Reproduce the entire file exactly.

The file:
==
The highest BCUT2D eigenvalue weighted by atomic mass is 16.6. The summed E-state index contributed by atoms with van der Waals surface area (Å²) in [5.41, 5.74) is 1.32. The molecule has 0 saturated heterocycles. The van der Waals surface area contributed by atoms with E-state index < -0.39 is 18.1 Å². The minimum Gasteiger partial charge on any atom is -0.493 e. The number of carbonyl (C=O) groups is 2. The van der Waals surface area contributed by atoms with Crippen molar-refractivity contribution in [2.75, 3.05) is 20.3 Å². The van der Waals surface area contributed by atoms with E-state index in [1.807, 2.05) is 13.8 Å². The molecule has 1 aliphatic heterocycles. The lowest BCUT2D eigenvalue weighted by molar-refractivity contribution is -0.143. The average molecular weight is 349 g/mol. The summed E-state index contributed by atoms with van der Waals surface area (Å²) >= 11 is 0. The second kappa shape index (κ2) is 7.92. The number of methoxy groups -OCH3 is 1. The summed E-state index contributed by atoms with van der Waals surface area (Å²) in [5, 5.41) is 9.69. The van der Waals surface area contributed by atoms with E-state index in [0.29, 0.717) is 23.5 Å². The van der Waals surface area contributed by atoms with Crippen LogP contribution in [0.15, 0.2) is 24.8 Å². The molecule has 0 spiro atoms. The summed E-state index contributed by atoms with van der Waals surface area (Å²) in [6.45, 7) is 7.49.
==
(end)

The highest BCUT2D eigenvalue weighted by atomic mass is 16.6. The summed E-state index contributed by atoms with van der Waals surface area (Å²) in [5.41, 5.74) is 1.32. The molecule has 0 saturated heterocycles. The van der Waals surface area contributed by atoms with E-state index < -0.39 is 18.1 Å². The minimum Gasteiger partial charge on any atom is -0.493 e. The number of carbonyl (C=O) groups is 2. The van der Waals surface area contributed by atoms with Crippen molar-refractivity contribution in [2.75, 3.05) is 20.3 Å². The van der Waals surface area contributed by atoms with E-state index in [1.807, 2.05) is 13.8 Å². The molecule has 1 aliphatic heterocycles. The lowest BCUT2D eigenvalue weighted by molar-refractivity contribution is -0.143. The average molecular weight is 349 g/mol. The summed E-state index contributed by atoms with van der Waals surface area (Å²) >= 11 is 0. The second kappa shape index (κ2) is 7.92. The number of methoxy groups -OCH3 is 1. The summed E-state index contributed by atoms with van der Waals surface area (Å²) in [5, 5.41) is 9.69. The van der Waals surface area contributed by atoms with E-state index in [0.29, 0.717) is 23.5 Å². The van der Waals surface area contributed by atoms with Crippen LogP contribution in [0.15, 0.2) is 24.8 Å². The molecule has 0 spiro atoms. The summed E-state index contributed by atoms with van der Waals surface area (Å²) in [6.45, 7) is 7.49.